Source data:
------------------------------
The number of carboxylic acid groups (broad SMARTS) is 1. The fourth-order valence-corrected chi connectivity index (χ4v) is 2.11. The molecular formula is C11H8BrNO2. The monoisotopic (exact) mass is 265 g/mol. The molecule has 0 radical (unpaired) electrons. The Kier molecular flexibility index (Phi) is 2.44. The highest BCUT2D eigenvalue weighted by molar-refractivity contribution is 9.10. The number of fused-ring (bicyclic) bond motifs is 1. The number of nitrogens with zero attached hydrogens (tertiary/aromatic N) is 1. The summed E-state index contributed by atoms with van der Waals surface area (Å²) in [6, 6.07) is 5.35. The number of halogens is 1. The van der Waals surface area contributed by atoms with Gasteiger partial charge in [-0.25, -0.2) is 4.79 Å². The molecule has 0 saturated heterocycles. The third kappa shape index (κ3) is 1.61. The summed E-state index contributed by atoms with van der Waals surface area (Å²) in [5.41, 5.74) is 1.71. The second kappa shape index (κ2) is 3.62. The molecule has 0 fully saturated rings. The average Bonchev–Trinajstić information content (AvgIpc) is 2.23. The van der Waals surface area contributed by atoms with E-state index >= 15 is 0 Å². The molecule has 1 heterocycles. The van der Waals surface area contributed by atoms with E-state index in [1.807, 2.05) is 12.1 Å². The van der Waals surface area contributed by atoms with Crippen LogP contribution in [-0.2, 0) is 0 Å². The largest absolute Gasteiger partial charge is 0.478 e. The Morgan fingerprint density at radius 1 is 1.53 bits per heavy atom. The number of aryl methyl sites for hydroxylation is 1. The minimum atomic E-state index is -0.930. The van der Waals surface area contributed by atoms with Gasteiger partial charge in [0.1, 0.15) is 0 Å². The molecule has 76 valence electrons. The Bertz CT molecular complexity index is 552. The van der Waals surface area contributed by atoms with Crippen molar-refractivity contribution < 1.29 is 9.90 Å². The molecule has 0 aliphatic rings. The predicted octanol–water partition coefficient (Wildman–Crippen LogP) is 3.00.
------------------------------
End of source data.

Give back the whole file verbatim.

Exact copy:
The number of carboxylic acid groups (broad SMARTS) is 1. The fourth-order valence-corrected chi connectivity index (χ4v) is 2.11. The molecular formula is C11H8BrNO2. The monoisotopic (exact) mass is 265 g/mol. The molecule has 0 radical (unpaired) electrons. The Kier molecular flexibility index (Phi) is 2.44. The highest BCUT2D eigenvalue weighted by molar-refractivity contribution is 9.10. The number of fused-ring (bicyclic) bond motifs is 1. The number of nitrogens with zero attached hydrogens (tertiary/aromatic N) is 1. The summed E-state index contributed by atoms with van der Waals surface area (Å²) in [6, 6.07) is 5.35. The number of halogens is 1. The van der Waals surface area contributed by atoms with Gasteiger partial charge in [-0.25, -0.2) is 4.79 Å². The molecule has 0 saturated heterocycles. The third kappa shape index (κ3) is 1.61. The summed E-state index contributed by atoms with van der Waals surface area (Å²) in [5.41, 5.74) is 1.71. The second kappa shape index (κ2) is 3.62. The molecule has 0 fully saturated rings. The average Bonchev–Trinajstić information content (AvgIpc) is 2.23. The van der Waals surface area contributed by atoms with E-state index >= 15 is 0 Å². The molecule has 1 heterocycles. The van der Waals surface area contributed by atoms with E-state index in [1.807, 2.05) is 12.1 Å². The van der Waals surface area contributed by atoms with Crippen LogP contribution in [-0.2, 0) is 0 Å². The largest absolute Gasteiger partial charge is 0.478 e. The Morgan fingerprint density at radius 1 is 1.53 bits per heavy atom. The number of aryl methyl sites for hydroxylation is 1. The minimum atomic E-state index is -0.930. The van der Waals surface area contributed by atoms with Gasteiger partial charge in [0.1, 0.15) is 0 Å². The molecule has 76 valence electrons. The Bertz CT molecular complexity index is 552. The van der Waals surface area contributed by atoms with Crippen molar-refractivity contribution < 1.29 is 9.90 Å². The molecule has 0 aliphatic rings. The predicted octanol–water partition coefficient (Wildman–Crippen LogP) is 3.00.